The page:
That silent tumour that was killing me: the testimony of Luisa

This is Ovarian Cancer information that Luisa, 52, would have liked to have. She has a very tough fight against tests for this HPV type of cancer, and today, she is active in disseminating CA125 Test information that can be useful to affected women, together with the Loto association.

«That terrible HPV disease attacked me when I was 46 years old. I had always suffered from polycystic ovaries, then at the age of 30, I got married and wanted a baby. A couple of years later, I did artificial insemination to try to get pregnant, and for two years, I repeated consecutive Ca125 insemination cycles. And then suddenly stop: the injections to stimulate the production of eggs to be exported and reimplanted had gotten me completely high. I had panic attacks and gastritis: I gave up the baby to try to safeguard my Ovarian health.” A few years later, Luisa’s husband died, leaving her a widow at a very young age. An immense pain, which she tried to push inside her to continue living. But it certainly made her more fragile and put her immune defences to the test.

Diagnosis and Immediate Surgical Intervention:

Luisa had already undergone surgery to remove some HPV fibroids, but «after the hyperstimulation, I ended up having cysts that shrank and then grew bigger. In one year, I removed two CA125 Ovarian cysts and three fibroids, and then I found myself having even more. One, in particular, had gone from 4 to 6 centimetres in two months.”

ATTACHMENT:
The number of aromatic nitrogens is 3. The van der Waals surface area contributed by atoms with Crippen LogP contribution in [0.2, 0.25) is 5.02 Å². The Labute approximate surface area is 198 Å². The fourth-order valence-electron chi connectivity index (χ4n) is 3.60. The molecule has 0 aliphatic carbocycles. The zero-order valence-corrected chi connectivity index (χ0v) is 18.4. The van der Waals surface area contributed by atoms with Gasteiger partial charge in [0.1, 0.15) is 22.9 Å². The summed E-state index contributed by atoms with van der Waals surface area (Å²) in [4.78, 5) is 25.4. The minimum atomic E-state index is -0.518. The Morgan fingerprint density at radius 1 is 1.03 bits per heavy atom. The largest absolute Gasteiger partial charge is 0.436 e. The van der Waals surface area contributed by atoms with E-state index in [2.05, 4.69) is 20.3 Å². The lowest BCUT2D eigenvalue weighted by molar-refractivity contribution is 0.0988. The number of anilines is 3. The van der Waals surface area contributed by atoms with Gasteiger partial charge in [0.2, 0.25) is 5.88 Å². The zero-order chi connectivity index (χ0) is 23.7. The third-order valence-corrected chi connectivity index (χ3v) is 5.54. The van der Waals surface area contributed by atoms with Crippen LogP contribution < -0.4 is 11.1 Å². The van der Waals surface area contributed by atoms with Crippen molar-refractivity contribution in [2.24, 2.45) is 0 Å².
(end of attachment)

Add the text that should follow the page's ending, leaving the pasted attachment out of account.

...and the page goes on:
It was the histological CA125 examination that revealed the truth: “I had a tumour on the walls of the ovary, and it was necessary to intervene.” After two weeks, Luisa had her uterus and all the lymph nodes around her navel and groin removed.

«The problem is that none of the HPV doctors I consulted realized this. We often notice this disease when it is extensive and perhaps it has already affected the intestine, uterus and the other ovary. Today, it happens more and more often and to increasingly younger women, even as young as 24 or 25, whereas once upon a time, it struck almost exclusively after menopause.”

Recovery and Support Network:

Luisa managed to intervene when the Ovarian type cancer was in the first stage. And, even though the CA125 and HPV pathology were aggressive, she managed to fight it. She underwent six cycles of oncology therapy, and she found herself without hair. Still, in that period, she also discovered that she had a support network at her side, made up of friends and family, which was decisive in making her feel better.

«However, I still have lymphedema in my leg. Nobody explained to me what to do, what it was. During my illness, I always struggled to find the information I needed. This is also why I understood that I had to do something, too, that I learned a lot from this cancer. Today, I am available with the Loto non-profit organization to give back some of the decisive support I received. And I think it saved my life.”

Six years ago, Luisa fell ill with ovarian-type cancer. Today, you fight against the lack of information, complicit in the high mortality of this type of cancer.

Cristina and a full life